Engineered aldolase biocatalysts for the stereoselective synthesis of fluorinated small molecules

Lead Research Organisation: University of Leeds
Department Name: Astbury Centre


The presence of fluorine atoms can have a profound effect on the biological activity of small molecules (Science 2007, 317, 1881), and the wide range of fluorinated drugs include the antidepressant, Prozac, the cholestrol-lowering drug, Lipitor, and the antibiotic, Ciprobay. Fluorination affects nearly all physical and adsorption, distribution, metabolism, and excretion properties of small molecules: for example, bioavailability may be enhanced through the modulation of basicity of amine substituents. The effect of fluorination on fundamental protein-ligand interactions is less well understood, and may stem from direct contact with a target protein, or through stereoelectronic effects on the ligand's conformation. This proposal concerns the application of engineered biocatalysts in the stereoselective synthesis of fluorinated small molecules. The proposal, therefore, clearly falls within the remit of BBSRC, particularly the Biocatalysis aspect of 'Bioengineering for industry and the environment', a theme of the EBS committee. There is a remarkably limited armoury of synthesis methods for controlling the configuration of chiral centres bearing a fluorine atom. Most established methods rely on controlling the stereochemistry of the C-F bond directly, either by stereospecific displacement of an alcohol, or by electrophilic reaction with an activited alkene. These methods generate many by-products. In this project, an entirely different approach will be exploited: the configuration of F-bearing stereocentres will be controlled through the stereoselective construction of a neighbouring C-C bond. The 'atom economic' synthetic approach will yield highly functionalised, chiral products which would be flexible precursors for the synthesis of a wide range of fluorinated heterocycles. The project will exploit engineered aldolase enzymes which will catalyse the attack of fluoropyruvate onto a range of aldehyde substrates. An unsual property of sialic aldolase is that it is able to accept a few donors other than its natural donor (pyruvate): we will therefore exploit aldolases whose ability to accept fluoropyruvate has been optimised by directed evolution. We have previously expanded the range of aldehydes that are accepted by sialic acid aldolse using directed evolution (see: Angew. Chem., Int. Ed. 2005, 44, 2109; Prot. Eng. Des. Sel. 2005, 18, 239). The condensation of fluoropyruvate with an aldehyde inevitably leads to the formation of two new stereogenic centres. There are, therefore, four possible stereoisomeric products which could, in principle, be formed. We have previously used directed evolution to modify, for the first time, the stereochemical course of enzyme-catalysed carbon-carbon bond formation (Proc. Natl. Acad. Sci. USA 2003, 100, 3143). Furthermore, we have created a complementary pair of aldolase enzymes which catalyse the condensation of the same starting materials to yield two different stereoisomeric products (J. Am. Chem. Soc. 2006, 128, 16238). We will extend this approach to the problem of controlling the condensation of fluoropyruvate with aldehydes. The engineered aldolase enzymes may be exploited in the stereoselective synthesis of fluorinated sialic acid derivatives. Such chiral products are valuable precursors of a wide range of fluorinated heterocyclic products. The project will take advantage of the complementary skills of the academic and industrial collaborators. Professor Nelson and Dr Berry have established a powerful collaboration in which directed evolution is used to solve problems in synthetic chemistry. Dr Wells brings huge experience in the exploitation of biocatalysts in the synthesis of functionalised small molecules on an industrial scale. The collaboration will thus yield biocatalytic processes which exploit enzymes whose properties have been optimised for the industrial scale, stereoselective synthesis of chiral fluorinated small molecule building blocks.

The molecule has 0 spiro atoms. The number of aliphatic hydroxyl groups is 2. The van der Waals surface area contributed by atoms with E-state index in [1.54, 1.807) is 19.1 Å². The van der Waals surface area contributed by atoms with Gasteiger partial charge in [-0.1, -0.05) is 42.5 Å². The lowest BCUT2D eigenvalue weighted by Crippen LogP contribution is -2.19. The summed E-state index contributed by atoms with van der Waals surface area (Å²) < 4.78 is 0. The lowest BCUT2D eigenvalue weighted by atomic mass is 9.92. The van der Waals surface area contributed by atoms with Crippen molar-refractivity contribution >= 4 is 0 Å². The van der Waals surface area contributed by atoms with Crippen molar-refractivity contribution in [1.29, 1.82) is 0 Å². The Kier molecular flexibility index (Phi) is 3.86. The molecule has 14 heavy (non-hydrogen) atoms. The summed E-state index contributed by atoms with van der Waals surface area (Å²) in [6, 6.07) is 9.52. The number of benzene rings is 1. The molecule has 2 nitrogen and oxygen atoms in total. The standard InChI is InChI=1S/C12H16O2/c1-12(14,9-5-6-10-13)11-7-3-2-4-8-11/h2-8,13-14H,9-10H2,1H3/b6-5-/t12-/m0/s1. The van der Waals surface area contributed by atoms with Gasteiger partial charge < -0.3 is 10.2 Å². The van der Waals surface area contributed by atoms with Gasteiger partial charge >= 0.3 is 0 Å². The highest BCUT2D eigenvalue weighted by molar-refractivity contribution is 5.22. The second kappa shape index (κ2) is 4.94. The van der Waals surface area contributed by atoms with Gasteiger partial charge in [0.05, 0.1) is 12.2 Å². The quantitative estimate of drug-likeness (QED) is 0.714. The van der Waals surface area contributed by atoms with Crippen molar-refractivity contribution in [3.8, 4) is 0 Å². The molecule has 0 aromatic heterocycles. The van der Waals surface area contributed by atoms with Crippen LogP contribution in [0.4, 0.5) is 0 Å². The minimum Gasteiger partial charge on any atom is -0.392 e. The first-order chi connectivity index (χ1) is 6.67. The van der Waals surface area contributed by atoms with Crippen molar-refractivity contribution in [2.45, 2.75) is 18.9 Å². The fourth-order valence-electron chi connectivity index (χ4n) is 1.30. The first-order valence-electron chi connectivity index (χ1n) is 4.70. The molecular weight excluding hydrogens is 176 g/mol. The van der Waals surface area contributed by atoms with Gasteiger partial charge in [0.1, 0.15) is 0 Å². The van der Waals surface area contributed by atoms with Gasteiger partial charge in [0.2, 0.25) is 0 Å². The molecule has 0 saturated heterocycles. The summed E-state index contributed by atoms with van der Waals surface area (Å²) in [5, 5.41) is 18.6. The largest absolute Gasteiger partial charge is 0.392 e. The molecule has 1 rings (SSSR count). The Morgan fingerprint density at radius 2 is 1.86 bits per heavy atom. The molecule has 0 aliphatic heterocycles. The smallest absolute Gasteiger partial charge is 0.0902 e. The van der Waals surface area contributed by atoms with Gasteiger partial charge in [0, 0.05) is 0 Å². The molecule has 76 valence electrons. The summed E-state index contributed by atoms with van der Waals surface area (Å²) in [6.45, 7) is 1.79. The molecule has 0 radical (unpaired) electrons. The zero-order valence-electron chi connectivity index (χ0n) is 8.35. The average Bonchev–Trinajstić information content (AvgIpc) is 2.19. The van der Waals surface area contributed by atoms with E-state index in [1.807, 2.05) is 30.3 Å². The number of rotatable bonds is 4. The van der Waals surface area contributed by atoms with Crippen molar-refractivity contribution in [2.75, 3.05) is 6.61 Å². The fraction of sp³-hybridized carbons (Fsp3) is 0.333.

10 25 50